This story first appeared in the Sept. 21 issue of The Hollywood Reporter magazine.
Every August, Jim Gianopulos, still tied to his parents' homeland, vacations on the Greek island of Antiparos. This summer was no different, but the studio chief had a busier vacation than usual. On Aug. 20, it was announced that Fox would be taking over from Paramount distribution for Jeffrey Katzenberg's DreamWorks Animation films. Then on Sept. 7, the studio made public an aggressive initiative to reinvigorate the home entertainment market by offering movies for purchase online for $15 three weeks before the DVD release. Gianopulos, who turned 60 in March, has shared the chairman-CEO role with Tom Rothman for 11 years -- a remarkably stable marriage by studio standards. Personable and diplomatic, Gianopulos is a favorite among such filmmakers as James Cameron, George Lucas, Michael Mann and Luc Besson. In a Sept. 4 interview with THR in his spacious office on the Fox lot in Los Angeles, he touched on everything from Hollywood's down summer box office to the fate of Avatar 2. A resident of Brentwood with his wife, Ann, and daughters, Alexa, 9, and Niki, 8 (his eldest, Mimi, 23, is an actress), Gianopulos restores antique cars as a hobby, a passion that led to his driving a restored Jaguar several years ago in the Mille Miglia, a 1,000-mile race along the back roads of Italy.
The Hollywood Reporter: With the addition of DreamWorks Animation titles, Fox has significantly increased its footprint in the family space. How did the deal come about?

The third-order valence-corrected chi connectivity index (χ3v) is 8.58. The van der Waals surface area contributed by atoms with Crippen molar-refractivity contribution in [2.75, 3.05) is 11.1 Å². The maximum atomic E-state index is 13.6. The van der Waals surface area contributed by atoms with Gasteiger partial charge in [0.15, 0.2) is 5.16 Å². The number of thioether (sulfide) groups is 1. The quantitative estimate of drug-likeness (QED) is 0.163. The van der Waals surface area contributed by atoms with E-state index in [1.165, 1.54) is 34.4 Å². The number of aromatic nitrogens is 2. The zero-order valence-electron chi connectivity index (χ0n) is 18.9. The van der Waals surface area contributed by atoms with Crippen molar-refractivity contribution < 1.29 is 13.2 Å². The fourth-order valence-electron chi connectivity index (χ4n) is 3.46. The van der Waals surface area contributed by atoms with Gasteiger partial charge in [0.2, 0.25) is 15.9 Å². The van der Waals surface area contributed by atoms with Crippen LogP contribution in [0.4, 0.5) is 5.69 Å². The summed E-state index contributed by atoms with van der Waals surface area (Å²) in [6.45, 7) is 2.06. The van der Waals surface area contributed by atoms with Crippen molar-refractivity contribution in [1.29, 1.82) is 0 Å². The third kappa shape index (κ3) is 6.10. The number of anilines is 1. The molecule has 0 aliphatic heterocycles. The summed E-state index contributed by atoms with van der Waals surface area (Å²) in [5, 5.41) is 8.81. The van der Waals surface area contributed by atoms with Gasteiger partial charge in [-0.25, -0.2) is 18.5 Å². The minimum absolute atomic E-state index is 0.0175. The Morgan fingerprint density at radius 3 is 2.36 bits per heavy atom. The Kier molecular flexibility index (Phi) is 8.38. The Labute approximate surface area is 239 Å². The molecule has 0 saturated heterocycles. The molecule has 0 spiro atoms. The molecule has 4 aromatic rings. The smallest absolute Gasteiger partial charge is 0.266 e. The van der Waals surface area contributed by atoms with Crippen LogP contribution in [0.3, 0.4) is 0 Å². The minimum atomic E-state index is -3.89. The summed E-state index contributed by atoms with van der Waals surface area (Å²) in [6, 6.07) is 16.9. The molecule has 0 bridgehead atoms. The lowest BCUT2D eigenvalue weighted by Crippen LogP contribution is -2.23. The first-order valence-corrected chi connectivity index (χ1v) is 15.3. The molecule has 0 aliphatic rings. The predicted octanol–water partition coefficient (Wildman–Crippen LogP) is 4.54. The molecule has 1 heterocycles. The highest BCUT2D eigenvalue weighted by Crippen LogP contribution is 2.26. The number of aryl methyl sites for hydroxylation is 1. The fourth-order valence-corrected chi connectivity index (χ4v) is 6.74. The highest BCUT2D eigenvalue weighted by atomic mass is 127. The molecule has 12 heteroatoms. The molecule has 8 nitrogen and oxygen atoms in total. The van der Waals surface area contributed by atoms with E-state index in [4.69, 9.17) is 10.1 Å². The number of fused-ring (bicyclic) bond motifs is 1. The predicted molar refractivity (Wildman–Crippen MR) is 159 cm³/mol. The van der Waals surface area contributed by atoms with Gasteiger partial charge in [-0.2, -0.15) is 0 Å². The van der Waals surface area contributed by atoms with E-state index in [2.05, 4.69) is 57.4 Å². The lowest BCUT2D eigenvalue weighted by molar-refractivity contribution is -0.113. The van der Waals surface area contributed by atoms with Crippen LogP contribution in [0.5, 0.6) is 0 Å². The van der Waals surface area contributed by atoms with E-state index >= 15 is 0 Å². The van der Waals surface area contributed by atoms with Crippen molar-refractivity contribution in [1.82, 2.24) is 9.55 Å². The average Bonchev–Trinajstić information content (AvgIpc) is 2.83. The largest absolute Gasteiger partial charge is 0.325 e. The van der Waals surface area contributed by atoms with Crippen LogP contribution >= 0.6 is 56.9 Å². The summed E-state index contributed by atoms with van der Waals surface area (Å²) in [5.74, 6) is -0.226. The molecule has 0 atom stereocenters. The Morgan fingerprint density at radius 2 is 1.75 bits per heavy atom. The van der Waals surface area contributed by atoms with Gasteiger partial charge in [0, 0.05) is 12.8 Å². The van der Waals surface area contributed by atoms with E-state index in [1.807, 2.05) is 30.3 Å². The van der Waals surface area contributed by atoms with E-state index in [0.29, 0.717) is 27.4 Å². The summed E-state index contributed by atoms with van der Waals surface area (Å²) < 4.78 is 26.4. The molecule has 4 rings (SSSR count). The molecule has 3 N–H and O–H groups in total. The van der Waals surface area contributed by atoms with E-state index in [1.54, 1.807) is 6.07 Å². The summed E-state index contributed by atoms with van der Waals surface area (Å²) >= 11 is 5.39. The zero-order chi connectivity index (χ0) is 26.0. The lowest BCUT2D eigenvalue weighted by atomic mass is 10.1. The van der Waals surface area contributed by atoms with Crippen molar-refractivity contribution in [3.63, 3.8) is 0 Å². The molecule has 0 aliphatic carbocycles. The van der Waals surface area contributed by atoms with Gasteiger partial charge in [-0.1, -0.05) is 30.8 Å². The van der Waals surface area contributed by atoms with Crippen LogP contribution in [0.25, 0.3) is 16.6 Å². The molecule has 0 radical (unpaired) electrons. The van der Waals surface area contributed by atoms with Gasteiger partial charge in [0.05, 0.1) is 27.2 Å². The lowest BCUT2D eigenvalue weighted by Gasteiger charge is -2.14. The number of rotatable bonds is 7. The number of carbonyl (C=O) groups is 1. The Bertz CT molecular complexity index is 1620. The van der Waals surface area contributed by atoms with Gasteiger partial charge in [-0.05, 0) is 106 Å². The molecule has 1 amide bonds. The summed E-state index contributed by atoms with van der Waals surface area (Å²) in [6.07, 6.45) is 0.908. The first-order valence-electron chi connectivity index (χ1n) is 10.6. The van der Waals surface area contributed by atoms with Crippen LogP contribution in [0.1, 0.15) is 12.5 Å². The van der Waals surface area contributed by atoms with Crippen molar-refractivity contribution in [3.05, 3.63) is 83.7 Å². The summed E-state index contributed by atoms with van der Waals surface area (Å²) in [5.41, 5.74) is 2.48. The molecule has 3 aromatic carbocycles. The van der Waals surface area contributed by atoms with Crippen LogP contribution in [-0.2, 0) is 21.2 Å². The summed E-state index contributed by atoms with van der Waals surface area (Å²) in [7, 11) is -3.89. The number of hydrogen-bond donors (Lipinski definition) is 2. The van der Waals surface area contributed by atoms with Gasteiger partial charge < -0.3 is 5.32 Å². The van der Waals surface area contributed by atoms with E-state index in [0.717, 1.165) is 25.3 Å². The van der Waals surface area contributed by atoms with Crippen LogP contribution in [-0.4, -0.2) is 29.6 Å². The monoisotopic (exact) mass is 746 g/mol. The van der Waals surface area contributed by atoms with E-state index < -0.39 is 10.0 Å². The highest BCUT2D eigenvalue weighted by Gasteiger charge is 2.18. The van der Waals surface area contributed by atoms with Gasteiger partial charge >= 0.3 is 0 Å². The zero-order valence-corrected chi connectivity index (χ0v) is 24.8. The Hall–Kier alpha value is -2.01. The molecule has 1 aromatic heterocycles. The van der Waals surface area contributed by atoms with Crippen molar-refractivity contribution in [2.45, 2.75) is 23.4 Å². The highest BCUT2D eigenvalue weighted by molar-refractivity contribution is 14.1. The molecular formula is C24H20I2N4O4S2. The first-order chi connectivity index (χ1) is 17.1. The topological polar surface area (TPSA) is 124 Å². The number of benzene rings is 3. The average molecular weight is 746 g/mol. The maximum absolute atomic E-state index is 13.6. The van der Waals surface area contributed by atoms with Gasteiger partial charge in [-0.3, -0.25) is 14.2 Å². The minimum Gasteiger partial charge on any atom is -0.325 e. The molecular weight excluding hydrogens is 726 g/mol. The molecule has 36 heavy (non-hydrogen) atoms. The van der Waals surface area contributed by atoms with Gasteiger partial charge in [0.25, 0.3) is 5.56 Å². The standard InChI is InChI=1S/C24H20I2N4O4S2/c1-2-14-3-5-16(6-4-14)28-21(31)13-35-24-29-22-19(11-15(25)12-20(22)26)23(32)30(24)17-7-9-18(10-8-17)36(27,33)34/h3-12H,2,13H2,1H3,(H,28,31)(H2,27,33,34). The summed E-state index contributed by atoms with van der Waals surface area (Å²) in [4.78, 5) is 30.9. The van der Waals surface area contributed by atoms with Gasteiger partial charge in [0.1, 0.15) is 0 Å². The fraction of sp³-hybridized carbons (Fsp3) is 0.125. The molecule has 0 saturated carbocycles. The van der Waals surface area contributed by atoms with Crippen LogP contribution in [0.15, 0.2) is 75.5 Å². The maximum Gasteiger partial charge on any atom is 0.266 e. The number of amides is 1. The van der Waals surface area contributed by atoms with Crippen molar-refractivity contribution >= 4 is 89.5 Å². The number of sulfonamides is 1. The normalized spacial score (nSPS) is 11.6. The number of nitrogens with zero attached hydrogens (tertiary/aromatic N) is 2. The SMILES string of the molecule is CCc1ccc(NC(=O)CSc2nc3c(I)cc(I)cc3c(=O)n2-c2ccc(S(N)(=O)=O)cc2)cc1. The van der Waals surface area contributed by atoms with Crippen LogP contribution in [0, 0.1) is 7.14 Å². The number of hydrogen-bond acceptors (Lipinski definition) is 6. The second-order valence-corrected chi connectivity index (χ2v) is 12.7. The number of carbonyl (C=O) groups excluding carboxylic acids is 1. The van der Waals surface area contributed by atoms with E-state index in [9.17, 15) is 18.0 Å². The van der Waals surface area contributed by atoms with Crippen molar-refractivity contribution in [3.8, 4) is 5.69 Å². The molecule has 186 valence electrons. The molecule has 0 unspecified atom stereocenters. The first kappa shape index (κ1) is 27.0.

Jim Gianopulos: Jeffrey and I got to know each other through Motion Picture and Television Fund a decade ago, when I became a board member. A friendship developed, and when it became apparent that DWA was leaving Paramount, it was a no-brainer for Tom and I to do everything possible to bring them here. The rest was the usual working through the needs of both sides.
THR: How were you able to outmaneuver Sony?
Gianopulos: I don't know what discussions took place there, but I do know that we made a hard push for it, and we were able to convince Jeffrey that we were the best home for him.
THR: Will the deal put a strain on Fox's marketing and publicity units, considering how exacting Katzenberg is? (There will be 12 DWA titles released over the next four years, the most ambitious animation slate in Hollywood history.)
Gianopulos: We're used to demanding. We've had some of the most demanding creative and business people in the industry working with us for decades, from James Cameron and Jon Landau at Lightstorm to George Lucas to Arnon Milchan's New Regency. We have the resources to keep the best and brightest people in the world working. It keeps us on our toes.
THR: What is the status of the second and third Avatars? Originally, you hoped to release Avatar 2 in 2014.
Gianopulos: We never really thought it was likely. Doing it right was more important than sticking to a fast schedule. Not only is Jim [Cameron] developing the stories for Avatar 2 and Avatar 3, he is developing the technology and visual imagery that will once again go beyond anything you've ever seen. He's deep in preproduction.
THR: Will Avatar 2 take place entirely underwater?
Gianopulos: It's not public what the subject is or where it takes place, other than Jim on the record saying it will expand beyond planet Pandora.
THR: Fox will have a major stake in the awards race this year with Ang Lee's Life of Pi. What made you think you could trust him with his first big-budget, 3D film?
Gianopulos: Because he's a masterful filmmaker, and it takes a master to make a film like this, with its narrative -- a boy stuck in a boat with a tiger -- and spiritual sensibility. For a long time, this was considered virtually impossible to make.
THR: You also are distributing Steven Spielberg's Lincoln -- another awards contender -- globally. Will it be tough selling an American historical epic overseas?
Gianopulos: It is based on American history, but I think Lincoln as a character is well known and understood all over the world. Steven Spielberg also is known all over the world, and Daniel Day-Lewis is, too. It's a film that will find an audience all over the world. It's just that good.